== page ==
• Born between Dec. 24, 1952, and Nov. 13, 1986
  • Born after Nov. 14, 1986

Derivation of U.S. Citizenship and Naturalization of Parents

A child may become a U.S. citizen through the derivation process if one of their parents becomes a U.S. citizen via naturalization. However, when the parent becomes naturalized, the child must have a green card, be under 18, and live with the naturalized parent to take advantage of these laws. Also, a child who becomes a U.S. resident through this special process does not have to go through the process of applying for and passing a naturalization test.

Like the laws that apply to children acquiring citizenship by being born to American residents, the laws relating to derivation have changed much in the past. So it's also essential to determine which laws apply to your case. For further clarification about this matter, seek the advice of an immigration attorney. They can assist you in understanding the law and look for rules that benefit your case.

Should You Carry Proof of Your Citizenship?

If you believe you're a U.S. citizen, you should acquire proof of your citizenship to ensure you receive all the benefits of citizenship. Some of your day-to-day activities might require proof of identification of your U.S. citizenship. For instance, you might need it for applying for a job, getting a state driver's license, or other activities that would need identification.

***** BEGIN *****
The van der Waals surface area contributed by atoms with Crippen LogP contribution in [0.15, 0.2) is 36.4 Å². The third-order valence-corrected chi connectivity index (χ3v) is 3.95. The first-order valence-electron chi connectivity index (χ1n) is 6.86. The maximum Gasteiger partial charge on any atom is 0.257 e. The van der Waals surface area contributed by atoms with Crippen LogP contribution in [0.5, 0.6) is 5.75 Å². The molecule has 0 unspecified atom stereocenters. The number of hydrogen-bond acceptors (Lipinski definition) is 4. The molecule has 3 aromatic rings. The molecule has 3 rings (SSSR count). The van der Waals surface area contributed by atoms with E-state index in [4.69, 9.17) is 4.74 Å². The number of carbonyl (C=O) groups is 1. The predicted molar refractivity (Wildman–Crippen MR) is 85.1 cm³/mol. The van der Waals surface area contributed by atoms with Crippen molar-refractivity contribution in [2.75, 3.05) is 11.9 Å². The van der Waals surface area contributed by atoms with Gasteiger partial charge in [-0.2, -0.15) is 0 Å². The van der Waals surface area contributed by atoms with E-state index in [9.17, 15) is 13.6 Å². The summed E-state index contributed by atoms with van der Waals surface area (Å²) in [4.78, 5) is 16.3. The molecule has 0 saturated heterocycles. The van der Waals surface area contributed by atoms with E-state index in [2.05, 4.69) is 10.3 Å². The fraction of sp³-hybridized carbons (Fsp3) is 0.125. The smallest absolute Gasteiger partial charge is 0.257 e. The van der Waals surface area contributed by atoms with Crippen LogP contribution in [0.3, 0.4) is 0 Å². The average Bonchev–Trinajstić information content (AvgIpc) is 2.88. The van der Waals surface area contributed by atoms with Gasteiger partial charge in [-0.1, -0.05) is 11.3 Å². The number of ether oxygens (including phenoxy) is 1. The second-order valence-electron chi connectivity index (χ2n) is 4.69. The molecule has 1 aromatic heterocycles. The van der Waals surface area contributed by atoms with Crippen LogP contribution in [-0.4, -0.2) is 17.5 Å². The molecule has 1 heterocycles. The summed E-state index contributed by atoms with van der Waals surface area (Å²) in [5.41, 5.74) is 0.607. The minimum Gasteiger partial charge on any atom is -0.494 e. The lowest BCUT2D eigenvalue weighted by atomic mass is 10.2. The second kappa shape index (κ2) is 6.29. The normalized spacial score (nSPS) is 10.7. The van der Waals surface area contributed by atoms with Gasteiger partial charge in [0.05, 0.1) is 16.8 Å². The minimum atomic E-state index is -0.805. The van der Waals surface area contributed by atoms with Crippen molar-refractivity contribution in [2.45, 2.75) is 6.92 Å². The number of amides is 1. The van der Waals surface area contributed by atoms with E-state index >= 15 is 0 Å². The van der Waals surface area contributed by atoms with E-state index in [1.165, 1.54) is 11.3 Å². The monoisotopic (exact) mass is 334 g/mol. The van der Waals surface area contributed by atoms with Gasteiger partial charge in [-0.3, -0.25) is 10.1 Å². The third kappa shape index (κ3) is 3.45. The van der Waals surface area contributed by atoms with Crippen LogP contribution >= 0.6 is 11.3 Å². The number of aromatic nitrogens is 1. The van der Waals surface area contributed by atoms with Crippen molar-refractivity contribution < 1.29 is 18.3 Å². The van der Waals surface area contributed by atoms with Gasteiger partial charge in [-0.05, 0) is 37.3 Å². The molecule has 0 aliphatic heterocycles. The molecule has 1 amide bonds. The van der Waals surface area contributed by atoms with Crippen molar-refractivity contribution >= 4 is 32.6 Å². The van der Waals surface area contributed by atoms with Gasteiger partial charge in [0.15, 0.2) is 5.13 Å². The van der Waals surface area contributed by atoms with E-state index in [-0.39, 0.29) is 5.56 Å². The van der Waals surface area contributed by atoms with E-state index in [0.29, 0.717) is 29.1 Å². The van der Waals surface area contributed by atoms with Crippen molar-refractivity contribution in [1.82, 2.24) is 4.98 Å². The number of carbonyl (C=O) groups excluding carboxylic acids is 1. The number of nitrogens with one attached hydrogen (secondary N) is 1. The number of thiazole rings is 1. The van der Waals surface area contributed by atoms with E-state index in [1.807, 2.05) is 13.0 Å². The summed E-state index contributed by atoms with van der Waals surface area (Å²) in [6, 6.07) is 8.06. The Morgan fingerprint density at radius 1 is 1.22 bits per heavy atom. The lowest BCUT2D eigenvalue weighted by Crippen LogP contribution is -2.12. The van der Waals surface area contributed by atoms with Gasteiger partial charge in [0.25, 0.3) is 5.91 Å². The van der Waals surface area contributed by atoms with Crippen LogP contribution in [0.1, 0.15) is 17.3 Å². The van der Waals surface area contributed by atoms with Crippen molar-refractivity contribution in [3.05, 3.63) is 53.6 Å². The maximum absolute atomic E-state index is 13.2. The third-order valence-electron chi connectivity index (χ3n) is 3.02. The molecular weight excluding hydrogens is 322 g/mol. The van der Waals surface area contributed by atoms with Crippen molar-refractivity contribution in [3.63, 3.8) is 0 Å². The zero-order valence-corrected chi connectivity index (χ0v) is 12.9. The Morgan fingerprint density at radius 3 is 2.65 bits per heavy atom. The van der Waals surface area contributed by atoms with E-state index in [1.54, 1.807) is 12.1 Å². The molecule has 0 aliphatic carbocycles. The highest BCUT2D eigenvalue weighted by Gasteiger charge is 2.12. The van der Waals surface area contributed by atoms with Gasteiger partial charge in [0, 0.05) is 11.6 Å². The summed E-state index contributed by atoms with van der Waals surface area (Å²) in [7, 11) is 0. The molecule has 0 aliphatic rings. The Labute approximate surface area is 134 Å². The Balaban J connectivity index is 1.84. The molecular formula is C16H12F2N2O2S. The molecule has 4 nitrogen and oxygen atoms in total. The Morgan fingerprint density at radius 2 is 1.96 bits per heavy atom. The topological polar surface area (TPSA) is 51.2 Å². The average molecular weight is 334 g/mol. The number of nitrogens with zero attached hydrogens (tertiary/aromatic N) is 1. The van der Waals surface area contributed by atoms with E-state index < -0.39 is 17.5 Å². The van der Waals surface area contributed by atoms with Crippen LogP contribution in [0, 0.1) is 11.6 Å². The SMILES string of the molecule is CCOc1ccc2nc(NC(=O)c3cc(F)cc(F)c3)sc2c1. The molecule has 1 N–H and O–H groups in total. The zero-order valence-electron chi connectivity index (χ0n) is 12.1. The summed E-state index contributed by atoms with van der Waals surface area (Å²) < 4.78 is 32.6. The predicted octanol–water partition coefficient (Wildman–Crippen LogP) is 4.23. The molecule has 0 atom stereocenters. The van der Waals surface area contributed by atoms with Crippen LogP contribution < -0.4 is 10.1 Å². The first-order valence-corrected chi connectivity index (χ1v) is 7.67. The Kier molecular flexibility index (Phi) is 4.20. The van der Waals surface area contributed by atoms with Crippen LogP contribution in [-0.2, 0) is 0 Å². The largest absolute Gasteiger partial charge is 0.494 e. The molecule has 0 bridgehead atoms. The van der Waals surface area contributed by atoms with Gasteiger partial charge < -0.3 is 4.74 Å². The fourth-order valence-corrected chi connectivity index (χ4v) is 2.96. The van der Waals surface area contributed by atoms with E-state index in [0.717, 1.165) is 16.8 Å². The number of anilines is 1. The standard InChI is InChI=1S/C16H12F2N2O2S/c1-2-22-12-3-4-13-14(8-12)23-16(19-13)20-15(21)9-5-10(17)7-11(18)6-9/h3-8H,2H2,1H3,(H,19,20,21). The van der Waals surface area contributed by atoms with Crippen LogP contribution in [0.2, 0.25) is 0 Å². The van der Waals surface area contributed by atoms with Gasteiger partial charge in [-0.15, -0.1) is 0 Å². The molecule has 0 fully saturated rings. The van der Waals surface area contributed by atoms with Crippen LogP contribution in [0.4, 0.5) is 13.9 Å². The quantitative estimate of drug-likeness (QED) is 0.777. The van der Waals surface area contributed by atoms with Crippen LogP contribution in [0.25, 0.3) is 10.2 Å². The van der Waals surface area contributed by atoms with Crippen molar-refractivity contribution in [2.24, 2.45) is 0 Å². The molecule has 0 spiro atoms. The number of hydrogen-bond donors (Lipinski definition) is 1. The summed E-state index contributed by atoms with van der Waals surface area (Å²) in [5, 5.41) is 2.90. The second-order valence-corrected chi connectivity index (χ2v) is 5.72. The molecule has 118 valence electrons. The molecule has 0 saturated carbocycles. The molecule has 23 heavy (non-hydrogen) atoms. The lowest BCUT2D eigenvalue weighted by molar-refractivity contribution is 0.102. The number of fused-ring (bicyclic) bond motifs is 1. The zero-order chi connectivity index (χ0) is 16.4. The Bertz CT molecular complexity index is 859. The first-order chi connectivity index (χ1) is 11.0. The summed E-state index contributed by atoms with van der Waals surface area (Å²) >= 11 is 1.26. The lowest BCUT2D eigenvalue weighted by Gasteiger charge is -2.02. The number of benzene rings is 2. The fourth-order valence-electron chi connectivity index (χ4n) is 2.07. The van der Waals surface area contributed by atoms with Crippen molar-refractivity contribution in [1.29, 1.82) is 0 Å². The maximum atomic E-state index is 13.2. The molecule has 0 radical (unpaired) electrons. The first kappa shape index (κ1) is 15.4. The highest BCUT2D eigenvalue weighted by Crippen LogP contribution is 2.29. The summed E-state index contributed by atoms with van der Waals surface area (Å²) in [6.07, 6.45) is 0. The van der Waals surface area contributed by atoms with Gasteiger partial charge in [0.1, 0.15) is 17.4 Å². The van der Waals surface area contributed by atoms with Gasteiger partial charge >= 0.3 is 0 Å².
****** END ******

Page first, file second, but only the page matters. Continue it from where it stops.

Immigration Issues Concerning You? Contact an Attorney

Staying informed about the current updates and laws is essential, particularly for immigrants who want to acquire U.S. citizenship. For help understanding the Immigration law and Immigration and Nationality Act (INA), you can contact an immigration attorney near you.

Immigration lawyers can answer the questions you might have about U.S. citizenship. They can also guide you through the steps and look for rules that benefit your case. They can also help you file your forms, such as the Application for Certificate of Citizenship (Form N-600).